I truly don't know what to make of the final disposition of the case of Dale Wideman, who nodded off at the wheel of his SUV this year and fatally struck Barrie Conrod, who was out on a Sunday ride with his wife, Heather Caron.
The 32-year-old Wideman, with no previous record of any kind, was fined $1,000 after pleading guilty to the Highway Traffic Act offence of careless driving. He will have to do 10 hours of community service -- probably talking to kids about the perils of distracted driving. No licence suspension. No jail time.
According to the Record report on this case, the justice of the peace said that Wideman appeared "genuinely remorseful." Wideman's defence lawyer said that if the nodding off had happened just a few seconds before or after the actual incident, "there may have been no repercussions."
Gee. The way I see it, there were no repercussions for Wideman, anyway. The $1,000 fine doesn't even cover the cost of the bike. The same day in another court in town, a woman was sentenced to two years in prison for impersonating a nurse. The essence of her crime is that she dished out Tylenol and meds to seniors while being paid for being an RN, when she wasn't. No one was hurt, except maybe the egos of the nursing homes that hired her without checking her credentials closely. The scales of justice sometimes seem to defy the laws of physics.
Not that it is my business to seek justice in this case. Conrod left behind his wife from his first marriage, his adult children and his new wife and riding companion, Heather Caron. I wasn't at the court, but the print and video reports indicated that family was satisfied with judgment and want to move on.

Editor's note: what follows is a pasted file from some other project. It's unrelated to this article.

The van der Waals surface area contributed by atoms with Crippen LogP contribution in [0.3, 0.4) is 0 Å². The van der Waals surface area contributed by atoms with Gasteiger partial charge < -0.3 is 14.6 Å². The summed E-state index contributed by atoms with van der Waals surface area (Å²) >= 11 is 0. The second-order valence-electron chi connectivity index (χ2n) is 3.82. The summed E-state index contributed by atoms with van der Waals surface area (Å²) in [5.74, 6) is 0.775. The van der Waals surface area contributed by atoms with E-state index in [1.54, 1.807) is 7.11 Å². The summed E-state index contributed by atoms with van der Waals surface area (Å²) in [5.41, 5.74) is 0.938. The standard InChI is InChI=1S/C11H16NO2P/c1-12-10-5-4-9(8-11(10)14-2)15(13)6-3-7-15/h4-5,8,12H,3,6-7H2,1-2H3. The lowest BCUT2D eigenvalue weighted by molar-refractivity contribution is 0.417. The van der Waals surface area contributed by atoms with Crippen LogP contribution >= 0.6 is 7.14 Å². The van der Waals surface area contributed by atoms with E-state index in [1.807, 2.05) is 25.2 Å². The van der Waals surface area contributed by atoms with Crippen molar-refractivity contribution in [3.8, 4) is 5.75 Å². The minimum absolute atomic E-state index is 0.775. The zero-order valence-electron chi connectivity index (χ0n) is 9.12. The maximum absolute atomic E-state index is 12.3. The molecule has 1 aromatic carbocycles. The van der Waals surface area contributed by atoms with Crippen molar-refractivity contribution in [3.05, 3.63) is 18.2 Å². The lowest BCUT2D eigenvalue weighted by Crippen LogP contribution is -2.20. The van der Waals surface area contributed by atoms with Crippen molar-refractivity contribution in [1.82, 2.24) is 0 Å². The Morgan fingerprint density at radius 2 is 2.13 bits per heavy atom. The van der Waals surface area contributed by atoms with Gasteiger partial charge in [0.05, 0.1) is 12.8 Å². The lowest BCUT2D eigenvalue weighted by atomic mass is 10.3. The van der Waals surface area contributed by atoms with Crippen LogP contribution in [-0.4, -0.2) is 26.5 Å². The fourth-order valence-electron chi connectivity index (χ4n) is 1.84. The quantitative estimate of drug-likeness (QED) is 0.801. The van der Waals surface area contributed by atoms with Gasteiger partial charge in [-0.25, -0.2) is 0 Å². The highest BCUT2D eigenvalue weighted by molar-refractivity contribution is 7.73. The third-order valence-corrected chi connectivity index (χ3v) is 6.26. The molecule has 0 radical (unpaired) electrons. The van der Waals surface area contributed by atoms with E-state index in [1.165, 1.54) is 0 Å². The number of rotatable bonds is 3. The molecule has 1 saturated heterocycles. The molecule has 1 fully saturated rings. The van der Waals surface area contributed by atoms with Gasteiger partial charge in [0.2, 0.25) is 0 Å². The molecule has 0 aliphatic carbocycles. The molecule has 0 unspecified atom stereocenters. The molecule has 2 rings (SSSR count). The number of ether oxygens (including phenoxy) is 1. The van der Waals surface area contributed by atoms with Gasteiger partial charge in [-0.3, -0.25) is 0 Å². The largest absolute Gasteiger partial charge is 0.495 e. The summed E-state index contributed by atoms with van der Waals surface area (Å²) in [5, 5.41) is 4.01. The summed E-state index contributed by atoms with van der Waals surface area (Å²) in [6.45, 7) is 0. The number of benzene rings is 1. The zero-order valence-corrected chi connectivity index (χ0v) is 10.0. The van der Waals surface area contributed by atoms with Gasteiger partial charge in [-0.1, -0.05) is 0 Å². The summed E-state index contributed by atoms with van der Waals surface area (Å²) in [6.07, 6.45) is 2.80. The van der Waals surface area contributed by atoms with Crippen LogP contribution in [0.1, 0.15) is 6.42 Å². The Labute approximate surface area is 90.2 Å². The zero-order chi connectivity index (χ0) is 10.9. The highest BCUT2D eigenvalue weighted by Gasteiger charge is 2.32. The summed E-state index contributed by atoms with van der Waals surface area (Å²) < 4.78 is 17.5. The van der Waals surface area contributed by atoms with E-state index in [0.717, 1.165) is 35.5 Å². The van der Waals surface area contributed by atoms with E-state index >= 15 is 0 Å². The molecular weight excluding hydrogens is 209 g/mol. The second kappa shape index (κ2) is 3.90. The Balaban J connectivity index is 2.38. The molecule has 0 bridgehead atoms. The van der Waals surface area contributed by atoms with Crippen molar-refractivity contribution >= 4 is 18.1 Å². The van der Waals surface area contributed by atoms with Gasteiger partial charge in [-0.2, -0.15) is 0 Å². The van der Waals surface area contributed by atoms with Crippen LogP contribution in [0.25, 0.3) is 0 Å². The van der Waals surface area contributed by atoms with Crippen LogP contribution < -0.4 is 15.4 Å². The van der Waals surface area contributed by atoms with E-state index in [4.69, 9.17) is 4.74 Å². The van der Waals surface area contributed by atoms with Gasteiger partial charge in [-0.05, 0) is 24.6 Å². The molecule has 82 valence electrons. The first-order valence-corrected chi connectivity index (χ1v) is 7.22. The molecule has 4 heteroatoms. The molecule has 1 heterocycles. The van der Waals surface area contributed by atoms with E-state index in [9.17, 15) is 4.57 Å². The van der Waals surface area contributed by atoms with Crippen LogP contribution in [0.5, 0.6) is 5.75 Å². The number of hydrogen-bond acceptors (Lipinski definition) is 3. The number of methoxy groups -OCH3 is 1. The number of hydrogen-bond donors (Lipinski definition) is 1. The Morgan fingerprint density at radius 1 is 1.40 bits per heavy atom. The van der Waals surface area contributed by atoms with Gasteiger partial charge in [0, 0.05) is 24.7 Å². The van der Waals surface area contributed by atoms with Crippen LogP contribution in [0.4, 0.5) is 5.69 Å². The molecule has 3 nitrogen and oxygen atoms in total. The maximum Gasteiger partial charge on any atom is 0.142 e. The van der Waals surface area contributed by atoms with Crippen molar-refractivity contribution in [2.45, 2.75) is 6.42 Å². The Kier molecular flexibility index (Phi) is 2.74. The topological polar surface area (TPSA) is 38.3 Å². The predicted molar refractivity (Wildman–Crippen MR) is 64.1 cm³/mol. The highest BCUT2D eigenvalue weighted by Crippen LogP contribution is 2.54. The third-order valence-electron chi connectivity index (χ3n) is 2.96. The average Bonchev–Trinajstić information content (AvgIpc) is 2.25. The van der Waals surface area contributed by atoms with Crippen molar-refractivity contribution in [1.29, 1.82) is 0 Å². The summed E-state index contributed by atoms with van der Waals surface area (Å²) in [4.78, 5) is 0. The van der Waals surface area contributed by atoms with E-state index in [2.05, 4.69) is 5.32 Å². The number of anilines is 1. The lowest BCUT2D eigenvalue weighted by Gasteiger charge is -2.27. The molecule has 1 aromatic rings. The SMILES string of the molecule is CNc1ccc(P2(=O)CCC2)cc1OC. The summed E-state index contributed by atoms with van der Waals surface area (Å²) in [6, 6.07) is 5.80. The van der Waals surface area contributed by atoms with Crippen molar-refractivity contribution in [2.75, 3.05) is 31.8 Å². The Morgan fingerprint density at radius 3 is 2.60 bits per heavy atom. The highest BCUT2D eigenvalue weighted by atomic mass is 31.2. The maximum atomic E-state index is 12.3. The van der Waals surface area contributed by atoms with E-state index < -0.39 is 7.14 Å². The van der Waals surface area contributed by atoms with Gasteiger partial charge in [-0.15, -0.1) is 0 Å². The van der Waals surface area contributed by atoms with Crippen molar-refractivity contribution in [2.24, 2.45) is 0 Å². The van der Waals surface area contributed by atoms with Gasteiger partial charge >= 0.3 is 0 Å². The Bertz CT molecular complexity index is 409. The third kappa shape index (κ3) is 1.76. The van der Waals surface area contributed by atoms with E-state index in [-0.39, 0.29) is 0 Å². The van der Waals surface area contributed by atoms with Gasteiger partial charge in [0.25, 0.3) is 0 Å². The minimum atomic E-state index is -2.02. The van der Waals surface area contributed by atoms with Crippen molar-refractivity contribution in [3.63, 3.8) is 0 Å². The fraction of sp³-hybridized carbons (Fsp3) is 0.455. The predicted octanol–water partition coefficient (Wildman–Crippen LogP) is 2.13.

Hard to know how I would act in such a case. There's been a lot of time to grieve since the May 6 accident.
The memorial ride for Conrod on May 13 was truly an inspiring event, and perhaps helped Caron and family members come to grips with Conrod's death in a way that no court procedure could have done.
What happened to Conrod can happen to any of us on a bicycle. The Tiberiu David case of earlier this year is another instance where a cyclist who was doing everything according to the rules of the road -- even riding in a designated bicycle lane -- was killed by a motorist who eventually got a slap on the wrist (in the case of Matthew Waltenberry, he was fined $1,000 for careless driving and lost his licence for 18 months).
That's why I have a rear-view mirror on my helmet. I'm ready to bail at any moment.
The gallows humourists at work often ask co-workers to write things down that might be essential for the next day's work "in case you get hit by a bus." Or an SUV. Ride carefully.